Magistrates will soon have the powers to fine motorists caught speeding on motorways as much as £10,000, with maximum financial punishments set to quadruple.
The Government has announced that magistrates will have greater flexibility in deciding penalties for offenders who commit a range of crimes, including the dangerous driving associated with road traffic accidents.
They will be able to set unlimited fines for some of the most serious crimes they are asked to deal with, including offences which adversely affect the environment. At the moment they are restricted to issuing fines of up to £5,000.
The changes come after laws passed by Parliament in 2012.
When deciding on sentences magistrates follow guidance that sets out how they should punish offenders depending on the seriousness of the crime they commit.
- The maximum punishment for level 1 offences like racing cycles on public routes without permission will rise from £200 to £800.
- The highest fine for level 2 crimes such as riding a motorbike without a crash helmet will increase from £500 to £2,000.
- The maximum punishment for level 3 offences like selling booze to someone who is already drunk or being drunk and disorderly in public will be lifted from £1,000 to £4,000.
- The highest fine for motorway speeding and other level 4 offences will increase from £2,500 to £10,000.
High court fines ‘a good deterrent’
If fines are set at the right levels they can be an excellent way of making sure criminals are punished and discouraged from breaking the law again, according to Justice Minister Jeremy Wright.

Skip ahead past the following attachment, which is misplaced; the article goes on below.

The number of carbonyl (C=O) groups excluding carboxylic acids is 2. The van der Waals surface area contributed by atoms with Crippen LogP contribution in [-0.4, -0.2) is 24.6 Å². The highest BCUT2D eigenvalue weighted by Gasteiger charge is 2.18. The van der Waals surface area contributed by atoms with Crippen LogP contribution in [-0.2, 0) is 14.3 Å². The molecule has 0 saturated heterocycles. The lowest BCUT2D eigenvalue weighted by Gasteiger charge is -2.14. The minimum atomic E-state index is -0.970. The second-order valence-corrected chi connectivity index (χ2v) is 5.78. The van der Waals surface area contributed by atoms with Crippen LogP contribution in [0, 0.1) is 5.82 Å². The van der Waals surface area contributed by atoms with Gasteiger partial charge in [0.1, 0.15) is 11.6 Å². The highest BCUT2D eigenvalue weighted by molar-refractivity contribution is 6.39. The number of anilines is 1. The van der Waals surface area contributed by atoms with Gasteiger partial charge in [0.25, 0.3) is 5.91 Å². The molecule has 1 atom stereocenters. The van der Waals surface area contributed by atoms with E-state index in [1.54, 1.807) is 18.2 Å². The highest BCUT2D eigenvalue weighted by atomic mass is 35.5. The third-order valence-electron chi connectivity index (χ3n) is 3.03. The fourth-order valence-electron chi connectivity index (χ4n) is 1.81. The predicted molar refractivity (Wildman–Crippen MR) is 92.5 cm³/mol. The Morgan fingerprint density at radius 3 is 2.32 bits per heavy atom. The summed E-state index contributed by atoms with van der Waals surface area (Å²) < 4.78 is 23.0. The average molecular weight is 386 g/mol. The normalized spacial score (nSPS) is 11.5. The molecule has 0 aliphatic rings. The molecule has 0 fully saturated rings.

He describes magistrates as of crucial importance to the system of justice in Britain and said the changes will give them more powers to protect local communities.
In 2012/13, £284 million worth of fines were collected, which was a record amount and proceeds are expected to increase even further in the subsequent 12-month period.
Back in 2012 the Government passed the Legal Aid, Sentencing and Punishment of Offenders Act and part of it gave magistrates the ability to set unlimited fines for certain crimes, but it has taken time for the Government to draw up the legislation for it.
The changes have been criticised by motoring organisations, which say they will put people off from challenge speeding tickets they think they should not have received.
Source: Auto Express
Date Published: June 11, 2014
Author: David Brown